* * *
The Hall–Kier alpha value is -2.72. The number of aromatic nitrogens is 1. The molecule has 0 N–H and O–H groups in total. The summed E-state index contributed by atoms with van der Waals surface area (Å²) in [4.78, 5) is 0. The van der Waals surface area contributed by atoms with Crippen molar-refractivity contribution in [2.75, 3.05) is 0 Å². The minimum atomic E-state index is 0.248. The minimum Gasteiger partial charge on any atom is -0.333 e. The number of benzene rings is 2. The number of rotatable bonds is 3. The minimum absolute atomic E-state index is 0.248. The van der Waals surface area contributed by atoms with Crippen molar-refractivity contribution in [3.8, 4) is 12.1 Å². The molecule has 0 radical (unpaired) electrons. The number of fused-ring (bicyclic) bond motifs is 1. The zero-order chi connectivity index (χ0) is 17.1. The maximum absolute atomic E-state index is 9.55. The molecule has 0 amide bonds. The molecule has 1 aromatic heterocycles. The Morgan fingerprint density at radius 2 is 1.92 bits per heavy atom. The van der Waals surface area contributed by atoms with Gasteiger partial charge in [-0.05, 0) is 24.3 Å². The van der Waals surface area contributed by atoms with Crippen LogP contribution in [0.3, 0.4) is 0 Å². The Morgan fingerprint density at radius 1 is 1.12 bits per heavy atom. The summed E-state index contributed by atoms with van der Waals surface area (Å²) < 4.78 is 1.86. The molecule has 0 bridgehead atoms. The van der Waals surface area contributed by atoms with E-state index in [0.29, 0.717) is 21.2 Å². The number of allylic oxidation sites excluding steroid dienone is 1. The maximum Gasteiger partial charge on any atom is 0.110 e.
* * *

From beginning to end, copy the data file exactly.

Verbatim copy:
The Hall–Kier alpha value is -2.72. The number of aromatic nitrogens is 1. The molecule has 0 N–H and O–H groups in total. The summed E-state index contributed by atoms with van der Waals surface area (Å²) in [4.78, 5) is 0. The van der Waals surface area contributed by atoms with Crippen molar-refractivity contribution in [2.75, 3.05) is 0 Å². The minimum atomic E-state index is 0.248. The minimum Gasteiger partial charge on any atom is -0.333 e. The number of benzene rings is 2. The number of rotatable bonds is 3. The minimum absolute atomic E-state index is 0.248. The van der Waals surface area contributed by atoms with Crippen molar-refractivity contribution in [3.8, 4) is 12.1 Å². The molecule has 0 radical (unpaired) electrons. The number of fused-ring (bicyclic) bond motifs is 1. The zero-order chi connectivity index (χ0) is 17.1. The maximum absolute atomic E-state index is 9.55. The molecule has 0 amide bonds. The molecule has 1 aromatic heterocycles. The Morgan fingerprint density at radius 2 is 1.92 bits per heavy atom. The van der Waals surface area contributed by atoms with Gasteiger partial charge in [-0.05, 0) is 24.3 Å². The van der Waals surface area contributed by atoms with Crippen LogP contribution in [0.3, 0.4) is 0 Å². The Morgan fingerprint density at radius 1 is 1.12 bits per heavy atom. The summed E-state index contributed by atoms with van der Waals surface area (Å²) < 4.78 is 1.86. The molecule has 0 bridgehead atoms. The van der Waals surface area contributed by atoms with E-state index in [0.29, 0.717) is 21.2 Å². The number of allylic oxidation sites excluding steroid dienone is 1. The maximum Gasteiger partial charge on any atom is 0.110 e.